The Province of Ontario has missed a chance to show it is listening to Ontarians who care about their environment, according to Conservation Ontario.
Ontario’s Budget Measures Act (Bill 229) was passed on December 8, 2020 with Schedule 6 intact. Conservation Ontario noted that Schedule 6 includes amendments that provide new powers for the Minister to bypass conservation authorities and issue permits. Schedule 6 also curtails the ability of conservation authorities to appeal to the Local Planning Appeal Tribunal (LPAT).
“The Budget Bill is all about financial recovery from pandemic conditions and this could have easily been accomplished in ways that didn’t sacrifice Ontario’s environment and our unique watershed approach” said Kim Gavine, general manager of Conservation Ontario. Conservation Ontario is the agency that represents Ontario’s 36 conservation authorities.
“A more proactive approach may have been to use this bill to support the development of a stream of new, greener economic activities that would boost the economy and help to build environmental resilience, not break it down,” added Gavine.
Conservation authorities had hoped that the Province would withdraw Schedule 6 from Bill 229 in response to calls from conservation authorities, municipalities, environmental agencies, agricultural agencies, Indigenous organizations, and thousands of individual Ontarians.
“It was really fantastic to see the wide range of people and agencies who understood the importance of what was happening,” said Gavine. “They immediately picked up on both the short-and long-term impacts of these changes and were very direct in their messages to the Province. It’s unfortunate that it wasn’t enough.”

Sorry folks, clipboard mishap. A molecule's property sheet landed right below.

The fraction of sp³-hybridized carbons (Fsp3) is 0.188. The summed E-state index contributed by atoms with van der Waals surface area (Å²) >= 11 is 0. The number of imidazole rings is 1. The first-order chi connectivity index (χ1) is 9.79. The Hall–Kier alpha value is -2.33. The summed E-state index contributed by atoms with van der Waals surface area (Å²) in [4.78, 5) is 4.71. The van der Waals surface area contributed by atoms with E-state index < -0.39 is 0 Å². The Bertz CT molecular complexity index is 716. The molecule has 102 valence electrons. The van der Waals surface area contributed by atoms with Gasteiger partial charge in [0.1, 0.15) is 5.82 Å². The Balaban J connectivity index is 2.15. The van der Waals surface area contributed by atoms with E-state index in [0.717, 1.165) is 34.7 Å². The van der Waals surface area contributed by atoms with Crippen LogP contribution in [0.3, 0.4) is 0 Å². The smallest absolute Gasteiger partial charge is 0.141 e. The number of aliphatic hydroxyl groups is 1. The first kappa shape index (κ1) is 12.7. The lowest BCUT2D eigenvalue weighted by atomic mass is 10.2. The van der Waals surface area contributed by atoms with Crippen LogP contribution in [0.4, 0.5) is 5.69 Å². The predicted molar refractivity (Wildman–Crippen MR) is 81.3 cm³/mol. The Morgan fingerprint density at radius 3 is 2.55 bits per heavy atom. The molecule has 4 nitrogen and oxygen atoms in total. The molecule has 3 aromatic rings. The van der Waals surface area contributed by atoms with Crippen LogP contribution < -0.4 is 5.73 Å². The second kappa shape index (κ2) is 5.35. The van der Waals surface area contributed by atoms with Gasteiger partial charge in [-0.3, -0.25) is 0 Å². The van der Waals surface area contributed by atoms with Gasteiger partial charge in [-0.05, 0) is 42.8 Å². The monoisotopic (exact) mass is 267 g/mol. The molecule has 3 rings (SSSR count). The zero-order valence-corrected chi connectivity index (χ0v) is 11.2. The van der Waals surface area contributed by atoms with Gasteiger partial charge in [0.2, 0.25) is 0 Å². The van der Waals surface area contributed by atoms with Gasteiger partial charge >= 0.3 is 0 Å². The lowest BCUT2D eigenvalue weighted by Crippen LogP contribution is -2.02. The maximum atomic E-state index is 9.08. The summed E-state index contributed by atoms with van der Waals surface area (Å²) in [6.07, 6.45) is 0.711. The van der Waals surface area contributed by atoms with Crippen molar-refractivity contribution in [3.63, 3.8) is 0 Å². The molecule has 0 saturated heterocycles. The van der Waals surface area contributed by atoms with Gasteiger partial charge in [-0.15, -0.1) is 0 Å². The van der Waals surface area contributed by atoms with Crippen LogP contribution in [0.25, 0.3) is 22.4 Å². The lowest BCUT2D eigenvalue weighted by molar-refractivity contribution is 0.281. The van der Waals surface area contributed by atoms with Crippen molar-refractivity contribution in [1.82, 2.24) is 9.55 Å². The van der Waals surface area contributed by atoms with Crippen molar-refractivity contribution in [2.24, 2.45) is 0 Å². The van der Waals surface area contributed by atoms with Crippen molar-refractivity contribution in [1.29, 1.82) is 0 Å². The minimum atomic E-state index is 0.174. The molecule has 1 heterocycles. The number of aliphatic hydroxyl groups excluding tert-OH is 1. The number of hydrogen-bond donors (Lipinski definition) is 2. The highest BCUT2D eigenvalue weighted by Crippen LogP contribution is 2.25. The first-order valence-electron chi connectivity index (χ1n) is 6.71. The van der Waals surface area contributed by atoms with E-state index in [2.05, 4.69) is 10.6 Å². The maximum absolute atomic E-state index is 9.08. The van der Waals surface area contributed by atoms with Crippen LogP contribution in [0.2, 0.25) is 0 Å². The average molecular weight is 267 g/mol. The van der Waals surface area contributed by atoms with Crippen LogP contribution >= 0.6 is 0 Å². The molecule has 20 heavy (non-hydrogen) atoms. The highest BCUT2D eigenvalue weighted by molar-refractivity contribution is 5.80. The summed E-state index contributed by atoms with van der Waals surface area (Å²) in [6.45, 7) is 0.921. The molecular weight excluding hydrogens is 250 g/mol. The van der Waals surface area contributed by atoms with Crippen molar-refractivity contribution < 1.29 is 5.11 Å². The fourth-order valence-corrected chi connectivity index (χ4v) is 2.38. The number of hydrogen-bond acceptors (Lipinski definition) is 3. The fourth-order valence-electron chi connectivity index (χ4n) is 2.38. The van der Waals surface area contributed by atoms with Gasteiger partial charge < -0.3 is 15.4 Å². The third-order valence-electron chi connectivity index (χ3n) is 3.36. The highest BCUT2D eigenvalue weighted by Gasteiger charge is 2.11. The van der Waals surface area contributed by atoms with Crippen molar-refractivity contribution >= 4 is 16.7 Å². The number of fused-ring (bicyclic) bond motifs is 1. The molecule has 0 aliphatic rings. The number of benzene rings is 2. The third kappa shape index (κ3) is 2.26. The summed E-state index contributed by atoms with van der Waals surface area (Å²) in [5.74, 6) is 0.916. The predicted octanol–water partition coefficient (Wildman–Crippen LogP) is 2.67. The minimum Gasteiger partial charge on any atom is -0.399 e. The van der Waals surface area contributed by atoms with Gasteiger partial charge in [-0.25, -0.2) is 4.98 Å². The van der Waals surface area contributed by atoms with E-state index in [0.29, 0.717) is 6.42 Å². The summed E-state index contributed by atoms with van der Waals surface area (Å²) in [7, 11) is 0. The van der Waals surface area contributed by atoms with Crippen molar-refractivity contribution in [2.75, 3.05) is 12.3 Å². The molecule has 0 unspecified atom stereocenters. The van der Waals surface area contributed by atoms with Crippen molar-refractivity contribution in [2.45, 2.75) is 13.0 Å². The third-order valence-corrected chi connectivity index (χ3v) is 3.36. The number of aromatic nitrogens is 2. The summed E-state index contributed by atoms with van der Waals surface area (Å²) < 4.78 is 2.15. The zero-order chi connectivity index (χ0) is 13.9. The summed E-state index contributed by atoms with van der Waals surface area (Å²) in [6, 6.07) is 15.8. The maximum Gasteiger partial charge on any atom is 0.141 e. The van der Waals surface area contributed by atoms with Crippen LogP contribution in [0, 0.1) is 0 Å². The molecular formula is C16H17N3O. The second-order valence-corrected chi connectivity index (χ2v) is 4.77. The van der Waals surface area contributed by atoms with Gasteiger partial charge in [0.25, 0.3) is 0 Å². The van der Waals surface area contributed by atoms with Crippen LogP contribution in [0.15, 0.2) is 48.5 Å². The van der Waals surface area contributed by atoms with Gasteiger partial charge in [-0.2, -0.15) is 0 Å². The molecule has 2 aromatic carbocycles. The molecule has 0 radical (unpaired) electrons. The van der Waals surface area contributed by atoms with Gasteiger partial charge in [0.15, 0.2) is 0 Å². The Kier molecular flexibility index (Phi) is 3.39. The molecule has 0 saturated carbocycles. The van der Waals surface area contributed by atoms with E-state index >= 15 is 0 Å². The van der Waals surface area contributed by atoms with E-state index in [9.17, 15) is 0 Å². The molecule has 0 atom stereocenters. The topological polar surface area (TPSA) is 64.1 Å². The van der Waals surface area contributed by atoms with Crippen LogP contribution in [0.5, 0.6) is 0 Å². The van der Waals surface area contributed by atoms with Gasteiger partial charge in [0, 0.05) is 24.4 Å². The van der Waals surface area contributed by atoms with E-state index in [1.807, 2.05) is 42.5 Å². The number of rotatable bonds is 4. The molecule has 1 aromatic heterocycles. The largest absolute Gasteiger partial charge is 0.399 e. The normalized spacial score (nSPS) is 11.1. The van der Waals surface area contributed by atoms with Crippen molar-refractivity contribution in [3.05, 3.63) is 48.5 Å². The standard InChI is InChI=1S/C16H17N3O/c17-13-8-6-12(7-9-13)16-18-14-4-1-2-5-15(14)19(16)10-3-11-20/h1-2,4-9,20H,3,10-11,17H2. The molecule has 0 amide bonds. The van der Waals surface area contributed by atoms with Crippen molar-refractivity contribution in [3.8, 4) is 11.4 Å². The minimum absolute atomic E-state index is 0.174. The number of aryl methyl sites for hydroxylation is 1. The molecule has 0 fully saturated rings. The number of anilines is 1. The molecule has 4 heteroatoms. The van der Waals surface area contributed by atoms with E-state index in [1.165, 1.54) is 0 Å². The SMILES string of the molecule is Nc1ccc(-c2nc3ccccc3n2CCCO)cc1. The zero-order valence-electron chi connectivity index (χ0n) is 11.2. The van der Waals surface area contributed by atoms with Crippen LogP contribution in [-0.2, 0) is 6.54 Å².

Gavine noted that conservation authorities and Conservation Ontario now have to direct their attention to the regulations that provide the details around the changes to the Conservation Authorities Act. She hopes they will get the attention, assessment, and public input they deserve.
“Our challenge, now, will be to operationalize the Province’s amendments, which we’re quite certain will create additional delays and costs for municipalities, applicants, and conservation authorities,” said Gavine. “Using an overburdened tribunal system (Local Planning Appeal Tribunal), allowing applicants to appeal [conservation authority] decisions directly to the Minister and—ensuring compliance around the Minister’s permits will be some of what creates those delays and costs.”